The new board has a lot of familiar icons, but with a couple additions. The biggest change is the flooded rooms—about half of the rooms on the board are underwater (it’s pretty obvious which ones). If you start your turn in a flooded room, sometime during your turn you must move to a non-submerged room to take a breath, or else you suffer one point of damage. If you have the SCUBA gear from the market, you can ignore this restriction. In addition, the tunnels between flooded rooms have a new icon, showing a swim flipper and footprints. That means you need either the SCUBA gear or an extra boot to move through those tunnels.
There’s another new symbol in some of the tunnels, a starburst looking icon. (You can see three of them in the waterfall on the left side of the board in the photo above.) Those represent noise that you make when moving through that tunnel—in this case, because you’re splashing into the water. If you travel through a tunnel with starburst symbols, you add clank.
Finally, there are some rooms with gold coins in them. As you’d expect, you gain a coin every time you enter one of those rooms.
There’s one new type of action: discarding. Normally, you must play every single card you draw—so if you draw a Stumble card, you’ll be adding clank this turn. In Sunken Treasures, there are cards that force you to discard cards for particular effects. If you discard a card, it goes directly into your discard pile from your hand, and does not have the play effect. So, for example, you could discard that Stumble and avoid the extra clank. However, there are also cards that will give you bonuses if they are discarded. For instance, the Coin Purse gives you 2 coins if you play it, but 5 coins if you discard it. Once you’ve acquired some of these “discard bonus” cards, you’ll want to be sure to look for corresponding cards that will let you discard.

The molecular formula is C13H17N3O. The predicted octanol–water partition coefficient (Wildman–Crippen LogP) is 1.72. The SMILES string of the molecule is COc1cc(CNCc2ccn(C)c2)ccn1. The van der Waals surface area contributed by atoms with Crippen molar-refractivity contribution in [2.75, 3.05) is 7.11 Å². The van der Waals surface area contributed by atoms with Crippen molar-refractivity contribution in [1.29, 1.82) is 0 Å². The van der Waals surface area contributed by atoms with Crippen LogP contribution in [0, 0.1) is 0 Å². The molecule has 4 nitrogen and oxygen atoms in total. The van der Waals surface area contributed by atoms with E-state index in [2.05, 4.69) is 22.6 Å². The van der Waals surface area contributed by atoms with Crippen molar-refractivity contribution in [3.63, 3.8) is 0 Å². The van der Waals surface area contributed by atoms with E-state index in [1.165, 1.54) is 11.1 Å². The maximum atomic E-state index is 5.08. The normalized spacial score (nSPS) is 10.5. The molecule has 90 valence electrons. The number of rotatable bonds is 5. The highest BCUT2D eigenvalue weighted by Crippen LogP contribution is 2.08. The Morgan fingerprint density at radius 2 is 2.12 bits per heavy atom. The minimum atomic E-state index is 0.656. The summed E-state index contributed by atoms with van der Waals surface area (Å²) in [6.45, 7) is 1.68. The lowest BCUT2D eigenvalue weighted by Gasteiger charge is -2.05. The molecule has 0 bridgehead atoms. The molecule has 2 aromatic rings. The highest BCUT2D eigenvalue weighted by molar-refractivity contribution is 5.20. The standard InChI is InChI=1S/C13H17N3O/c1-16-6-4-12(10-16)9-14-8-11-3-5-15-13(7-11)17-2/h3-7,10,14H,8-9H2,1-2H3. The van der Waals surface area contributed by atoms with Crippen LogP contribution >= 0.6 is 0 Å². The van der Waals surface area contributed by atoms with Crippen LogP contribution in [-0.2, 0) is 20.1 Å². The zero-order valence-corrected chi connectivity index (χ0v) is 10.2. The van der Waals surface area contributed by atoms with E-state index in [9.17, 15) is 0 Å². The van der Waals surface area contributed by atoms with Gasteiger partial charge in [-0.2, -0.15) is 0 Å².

The Goldfish is added to the “always available” cards. It costs three swords to defeat and gives you 3 coins, so it’s a better deal than the Goblin, but it can only be defeated in a flooded room.
I liked Clank! when I first played it and picked it as one of my favorite games of 2016, and it’s continued to grow on me. It’s a nice blend of deck-building and map exploration, and I love the press-your-luck element: go deeper into the depths for more valuable treasures, or grab something near the surface and get out? One of my friends has been trying a strategy where he just doesn’t care about making noise, because once all of your cubes are in the bag, you don’t make any more clank—and the cards that make clank tend to be more powerful than those that don’t. If it works, it can pay off big—but it can also get you killed pretty quickly.